Photographer Yasmin Yassin knew she wanted to capture a Somali dance troupe that performs at festivals and weddings.

But she waited months before turning on a camera.

Instead, she showed up — at performances, rehearsals and meetings. Then Yassin and her crew asked the troupe, based out of the Somali Museum of Minnesota, how they'd feel about them taking photographs and, later, video.

"That helped make this whole thing feel like it wasn't extractive," Yassin said. "That it was something that felt it was a mutual project we could do together.

"It felt like a collaboration."

The resulting 18-minute documentary, "Dhaanto," captures not only the traditional Somali dances that have become a fixture of Twin Cities events and TikTok feeds but the importance of keeping them alive and passing them on. And for that, it credits the troupe's coach, Mohamoud Osman Mohamed.

"He's the connector piece of all of this," Yassin said. "It's a culture that could have been lost in the diaspora if there wasn't somebody who cared."

The short film, named after a dance, debuted this fall as part of Yassin's photo exhibition at Public Functionary in northeast Minneapolis. It gets its next screening this week at Soomaal House of Art — where Yassin's artistic career began.

Created with a team of 20 people, "Dhaanto" is Yassin's directorial debut. She had long taken photographs for friends and family, but it wasn't until after moving to Minnesota from Canada five years ago that she began nabbing professional gigs.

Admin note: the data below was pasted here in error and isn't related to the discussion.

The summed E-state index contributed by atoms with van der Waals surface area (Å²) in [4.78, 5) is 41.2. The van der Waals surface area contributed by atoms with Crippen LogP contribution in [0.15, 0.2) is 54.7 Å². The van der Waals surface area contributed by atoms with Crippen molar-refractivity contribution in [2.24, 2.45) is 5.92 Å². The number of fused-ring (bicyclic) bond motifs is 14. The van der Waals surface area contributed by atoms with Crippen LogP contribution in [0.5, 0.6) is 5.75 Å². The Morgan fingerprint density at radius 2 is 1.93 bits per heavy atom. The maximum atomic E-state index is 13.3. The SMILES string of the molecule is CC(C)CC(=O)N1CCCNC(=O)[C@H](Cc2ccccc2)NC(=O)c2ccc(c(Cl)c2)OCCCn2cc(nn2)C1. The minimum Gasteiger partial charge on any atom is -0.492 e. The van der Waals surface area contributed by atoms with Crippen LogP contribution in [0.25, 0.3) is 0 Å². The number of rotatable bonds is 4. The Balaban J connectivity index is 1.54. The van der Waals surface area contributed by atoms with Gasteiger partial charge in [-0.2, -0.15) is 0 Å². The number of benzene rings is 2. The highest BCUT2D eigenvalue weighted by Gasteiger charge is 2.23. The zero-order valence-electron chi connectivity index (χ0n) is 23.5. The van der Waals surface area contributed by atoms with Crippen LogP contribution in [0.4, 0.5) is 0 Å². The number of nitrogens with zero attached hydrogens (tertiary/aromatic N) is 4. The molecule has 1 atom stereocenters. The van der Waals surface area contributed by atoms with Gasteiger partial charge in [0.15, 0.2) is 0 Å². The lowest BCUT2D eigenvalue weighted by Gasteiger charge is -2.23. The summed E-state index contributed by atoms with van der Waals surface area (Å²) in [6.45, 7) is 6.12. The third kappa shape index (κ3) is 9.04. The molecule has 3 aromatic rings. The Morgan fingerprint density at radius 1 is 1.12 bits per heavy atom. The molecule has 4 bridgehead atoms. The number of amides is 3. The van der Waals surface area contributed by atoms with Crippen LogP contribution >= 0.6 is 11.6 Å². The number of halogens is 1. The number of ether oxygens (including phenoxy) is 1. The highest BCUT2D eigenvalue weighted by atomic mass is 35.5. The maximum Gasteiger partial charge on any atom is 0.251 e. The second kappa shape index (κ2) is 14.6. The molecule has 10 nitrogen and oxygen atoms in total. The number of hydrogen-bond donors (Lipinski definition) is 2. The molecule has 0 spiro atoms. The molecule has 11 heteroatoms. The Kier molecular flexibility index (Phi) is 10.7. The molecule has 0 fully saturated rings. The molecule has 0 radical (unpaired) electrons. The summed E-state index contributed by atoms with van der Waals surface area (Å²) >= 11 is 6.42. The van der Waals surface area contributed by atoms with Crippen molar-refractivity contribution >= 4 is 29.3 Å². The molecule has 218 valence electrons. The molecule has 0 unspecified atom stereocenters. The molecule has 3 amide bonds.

Still, most days, she's a scientist. Yassin earned a master's degree in public health from Johns Hopkins University and works as a research scientist with an emphasis on science communication.

"Sometimes scientists go in, they extract data from the community and they present it to each other — and they never present it back to the community," she told the crowd at an artist talk at Public Functionary in September. "And when they do, it doesn't make any sense to them."

So Yassin became interested in that circling back: "How can I tell the community in a way that's accessible?"

By phone, she noted a public health strategy called "photovoice," in which researchers go into a community and hand people cameras. By allowing people to photograph things themselves, researchers get a much more accurate picture of what's important to them.

That ethos has informed Yassin's artmaking. With "Dhaanto," the dance troupe's coach became a consultant. The teenage dancers had a say in the story. The film reveals their dedication, their friendship, their delight.

"One thing I like about the Dhaanto dance is, you can't really dance it with just anyone," someone says. "And so, when you find the right people that know each other well, when performing the dance moves, you move together as one."

Others showing up in the Somali community might have focused on trauma, pain or controversy, Yassin said. But she decided to show another, better side.

"It's a love letter to my community," she said. Now, she's hoping to continue that thread, "in the sense of, what would you write in a love letter? You would write the good things, you would show the good qualities."

What: Film screening, artist talk and dance performance
When: 6:30 p.m. Fri.
Where: Soomaal House of Art, 2200 Minnehaha Av. S., Mpls.
Cost: Free, but space is limited.